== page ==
It’s time to give Republicans the fight of their lives on voting rights
This week, resilient Democrats in the House of Representatives passed the John Lewis Voting Rights Advancement Act — an important bill that takes steps to strengthen our nation’s voting laws to ensure all Americans can have a say in our democracy — despite a great deal of political pressure against the bill.
This critical legislation comes following a coordinated campaign by Republicans in Georgia and in 17 other states that have enacted 30 new laws this year to further restrict voting rights. This strategy should be viewed as nothing more than a veiled attempt to keep nonwhite voters from participating in elections.
When legislators in Georgia passed restrictions on voting earlier this year, former gubernatorial candidate and Fair Fight founder Stacey Abrams said, “We are seeing again and again this version of Jim Crow in a suit and tie, because it is designed explicitly for the same reason as Jim Crow [was], to block communities of color from active participation in choosing the leadership that will guide their democracy.”
After vote by mail ballot drop boxes, expanded early voting and expanded voting hours were implemented in red and blue states around the country in response to the pandemic, we saw record voter turnout nationally and among communities of color. In fact, turnout among Black, Latino and Asian American and Pacific Islander (AAPI) women increased 10 percent in the 2020 election. And in Georgia, a state where President Biden won by a little over 11,000 votes, women of color represented 17 percent of the 2020 presidential primary electorate. It remains clear the immense electoral power of this critical voting bloc.
There is no question that restrictions on voting like the ones we saw in Georgia will depress voter turnout — particularly among nonwhite voters. In a recent public polling sponsored by reproductive justice collaborative Intersections of Our Lives, we learned that nearly 80 percent of women of color reported voting either by mail or early in-person. At the same time, two in five experienced issues while voting — including the 23 percent of Black women who were asked to show identification to vote and the 16 percent who experienced long voting lines at the polls.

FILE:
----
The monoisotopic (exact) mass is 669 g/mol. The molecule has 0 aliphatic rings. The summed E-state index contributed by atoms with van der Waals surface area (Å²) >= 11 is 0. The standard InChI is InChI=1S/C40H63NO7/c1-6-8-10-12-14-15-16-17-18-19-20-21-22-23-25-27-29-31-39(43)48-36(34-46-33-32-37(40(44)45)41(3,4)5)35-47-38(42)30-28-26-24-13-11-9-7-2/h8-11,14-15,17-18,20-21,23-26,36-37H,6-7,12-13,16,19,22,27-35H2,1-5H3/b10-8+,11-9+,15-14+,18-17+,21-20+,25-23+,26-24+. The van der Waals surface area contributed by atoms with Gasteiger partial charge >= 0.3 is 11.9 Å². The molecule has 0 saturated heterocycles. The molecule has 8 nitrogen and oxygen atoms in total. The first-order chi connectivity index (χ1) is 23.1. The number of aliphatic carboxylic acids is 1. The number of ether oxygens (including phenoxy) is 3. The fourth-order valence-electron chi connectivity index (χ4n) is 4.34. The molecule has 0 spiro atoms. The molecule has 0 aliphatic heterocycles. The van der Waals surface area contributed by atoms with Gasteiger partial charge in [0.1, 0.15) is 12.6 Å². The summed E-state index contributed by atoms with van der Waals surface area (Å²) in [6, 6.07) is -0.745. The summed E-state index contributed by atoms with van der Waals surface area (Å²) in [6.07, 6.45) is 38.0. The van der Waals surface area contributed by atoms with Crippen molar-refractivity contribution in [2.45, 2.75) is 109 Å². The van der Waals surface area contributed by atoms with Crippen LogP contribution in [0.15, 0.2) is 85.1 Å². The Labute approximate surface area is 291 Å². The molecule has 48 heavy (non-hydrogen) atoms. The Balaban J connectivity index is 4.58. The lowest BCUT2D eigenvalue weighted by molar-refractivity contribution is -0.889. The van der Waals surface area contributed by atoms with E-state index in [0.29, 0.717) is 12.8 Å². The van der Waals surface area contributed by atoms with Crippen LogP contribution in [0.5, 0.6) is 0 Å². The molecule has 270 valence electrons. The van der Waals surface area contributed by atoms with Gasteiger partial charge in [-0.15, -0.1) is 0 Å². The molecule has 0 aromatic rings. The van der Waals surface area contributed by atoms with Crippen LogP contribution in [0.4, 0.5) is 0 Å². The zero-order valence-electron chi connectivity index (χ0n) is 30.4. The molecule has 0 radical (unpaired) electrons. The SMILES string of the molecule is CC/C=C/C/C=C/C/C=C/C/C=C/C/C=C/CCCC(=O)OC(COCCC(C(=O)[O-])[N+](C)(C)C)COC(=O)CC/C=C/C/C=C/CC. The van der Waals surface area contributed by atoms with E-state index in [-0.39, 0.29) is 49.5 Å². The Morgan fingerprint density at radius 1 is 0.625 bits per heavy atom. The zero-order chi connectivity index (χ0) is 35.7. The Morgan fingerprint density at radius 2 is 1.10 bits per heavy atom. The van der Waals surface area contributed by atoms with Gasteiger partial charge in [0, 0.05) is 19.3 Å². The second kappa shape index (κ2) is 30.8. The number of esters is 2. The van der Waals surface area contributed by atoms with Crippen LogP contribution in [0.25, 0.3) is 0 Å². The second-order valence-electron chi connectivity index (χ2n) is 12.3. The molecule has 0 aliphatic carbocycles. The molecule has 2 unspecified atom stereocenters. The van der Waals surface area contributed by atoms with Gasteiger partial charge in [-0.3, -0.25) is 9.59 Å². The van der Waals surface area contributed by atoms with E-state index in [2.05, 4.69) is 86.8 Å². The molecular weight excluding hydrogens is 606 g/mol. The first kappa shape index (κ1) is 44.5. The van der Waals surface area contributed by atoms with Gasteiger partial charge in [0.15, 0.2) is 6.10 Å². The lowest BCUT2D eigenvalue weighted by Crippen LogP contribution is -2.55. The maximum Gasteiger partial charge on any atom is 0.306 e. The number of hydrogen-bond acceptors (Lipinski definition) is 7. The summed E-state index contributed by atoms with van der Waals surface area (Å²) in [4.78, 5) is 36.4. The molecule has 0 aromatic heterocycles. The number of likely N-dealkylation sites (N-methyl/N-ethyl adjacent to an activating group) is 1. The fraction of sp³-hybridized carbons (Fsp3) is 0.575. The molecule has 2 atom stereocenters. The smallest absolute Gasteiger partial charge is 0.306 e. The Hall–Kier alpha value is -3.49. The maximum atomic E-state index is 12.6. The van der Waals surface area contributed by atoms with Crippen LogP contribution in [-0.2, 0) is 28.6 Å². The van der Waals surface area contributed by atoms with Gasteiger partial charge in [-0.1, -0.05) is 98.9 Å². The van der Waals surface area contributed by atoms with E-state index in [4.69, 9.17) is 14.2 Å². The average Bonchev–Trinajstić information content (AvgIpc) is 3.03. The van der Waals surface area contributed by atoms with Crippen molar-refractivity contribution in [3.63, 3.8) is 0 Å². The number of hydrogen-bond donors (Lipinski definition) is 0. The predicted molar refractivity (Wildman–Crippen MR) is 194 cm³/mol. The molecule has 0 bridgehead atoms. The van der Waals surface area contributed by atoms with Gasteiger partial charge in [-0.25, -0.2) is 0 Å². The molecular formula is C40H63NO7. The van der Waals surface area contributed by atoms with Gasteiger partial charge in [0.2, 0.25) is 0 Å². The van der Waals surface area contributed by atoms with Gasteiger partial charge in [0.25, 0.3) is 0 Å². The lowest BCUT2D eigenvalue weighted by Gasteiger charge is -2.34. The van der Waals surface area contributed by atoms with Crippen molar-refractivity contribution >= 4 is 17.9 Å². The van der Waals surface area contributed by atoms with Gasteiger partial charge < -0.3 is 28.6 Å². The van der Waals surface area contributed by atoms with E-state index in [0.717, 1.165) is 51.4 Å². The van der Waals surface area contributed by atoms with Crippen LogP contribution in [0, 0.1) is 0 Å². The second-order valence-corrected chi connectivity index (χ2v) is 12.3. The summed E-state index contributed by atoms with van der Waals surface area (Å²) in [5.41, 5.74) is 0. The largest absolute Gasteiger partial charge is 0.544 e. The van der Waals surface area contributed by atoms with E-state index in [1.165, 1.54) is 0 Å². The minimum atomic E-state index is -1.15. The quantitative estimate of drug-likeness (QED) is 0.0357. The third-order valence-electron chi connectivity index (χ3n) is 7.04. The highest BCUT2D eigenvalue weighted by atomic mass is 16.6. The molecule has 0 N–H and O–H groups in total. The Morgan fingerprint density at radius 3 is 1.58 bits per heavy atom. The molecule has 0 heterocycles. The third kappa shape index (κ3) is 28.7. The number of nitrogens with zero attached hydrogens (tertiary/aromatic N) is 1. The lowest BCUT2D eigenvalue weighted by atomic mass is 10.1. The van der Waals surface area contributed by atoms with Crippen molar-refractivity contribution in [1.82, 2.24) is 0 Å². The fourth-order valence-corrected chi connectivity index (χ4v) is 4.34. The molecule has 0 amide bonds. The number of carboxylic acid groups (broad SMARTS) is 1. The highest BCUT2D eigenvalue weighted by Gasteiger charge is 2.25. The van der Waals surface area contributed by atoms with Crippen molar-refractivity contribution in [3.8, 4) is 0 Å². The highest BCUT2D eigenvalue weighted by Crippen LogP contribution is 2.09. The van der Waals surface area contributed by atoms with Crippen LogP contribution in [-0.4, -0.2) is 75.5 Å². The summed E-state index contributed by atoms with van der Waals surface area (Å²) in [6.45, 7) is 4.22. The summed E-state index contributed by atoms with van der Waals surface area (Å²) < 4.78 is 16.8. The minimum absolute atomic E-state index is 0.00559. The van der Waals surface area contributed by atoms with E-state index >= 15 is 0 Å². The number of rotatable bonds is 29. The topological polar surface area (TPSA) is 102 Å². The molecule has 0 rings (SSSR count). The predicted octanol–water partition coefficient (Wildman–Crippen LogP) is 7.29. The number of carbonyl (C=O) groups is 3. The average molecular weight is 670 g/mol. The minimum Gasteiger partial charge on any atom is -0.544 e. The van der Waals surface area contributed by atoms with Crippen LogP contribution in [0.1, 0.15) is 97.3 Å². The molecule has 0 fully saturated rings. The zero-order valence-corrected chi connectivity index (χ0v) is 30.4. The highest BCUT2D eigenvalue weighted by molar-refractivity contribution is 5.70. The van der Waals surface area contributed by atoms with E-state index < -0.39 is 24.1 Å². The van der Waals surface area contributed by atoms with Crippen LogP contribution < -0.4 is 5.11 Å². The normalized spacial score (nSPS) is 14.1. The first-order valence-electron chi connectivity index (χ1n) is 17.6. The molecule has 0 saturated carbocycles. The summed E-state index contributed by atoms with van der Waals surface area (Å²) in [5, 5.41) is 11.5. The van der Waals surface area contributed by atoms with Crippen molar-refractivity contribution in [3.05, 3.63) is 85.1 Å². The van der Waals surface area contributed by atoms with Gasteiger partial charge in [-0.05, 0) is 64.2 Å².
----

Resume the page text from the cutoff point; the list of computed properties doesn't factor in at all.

It isn’t a coincidence that the very same voting options that drove voter turnout among people of color are the same policies Republican legislators around the country are seeking to eliminate.
The House has taken one step to bring an end to the wave of restrictions, but more must be done to advance policies that protect and expand the vote. The For the People Act, which was stalled in the Senate in June after passing the House, and the John Lewis Voting Rights Advancement Act would revive our democracy’s promise that all citizens have the opportunity to have their voices heard. Together, these bills would restore the Voting Rights Act and help to secure accessible voting across all 50 states. They would ensure disenfranchised communities could participate in our democracy without the threat of local officials undermining their rights.
Senate Majority Leader Charles Schumer (D-N.Y.) has pledged to bring up voting rights legislation in September and we are going to hold the senator to this commitment. Democrats campaigned on making voting more accessible, and six in 10 women of color voters are watching elected officials more closely now than during previous elections to make sure they deliver on these promises.
Black women and women of color are mobilized, and when we have access to the polls, we can deliver victories up and down the ballot. In 2020, we saw it in Georgia and across the U.S. I urge the Senate to pass the John Lewis Voting Rights Advancement Act, and the House and Senate to continue to prioritize voting rights legislation. Because we all deserve to have a say in our elections and the future of our country.
Marcela Howell is the president and CEO of In Our Own Voice: National Black Women’s Reproductive Justice Agenda.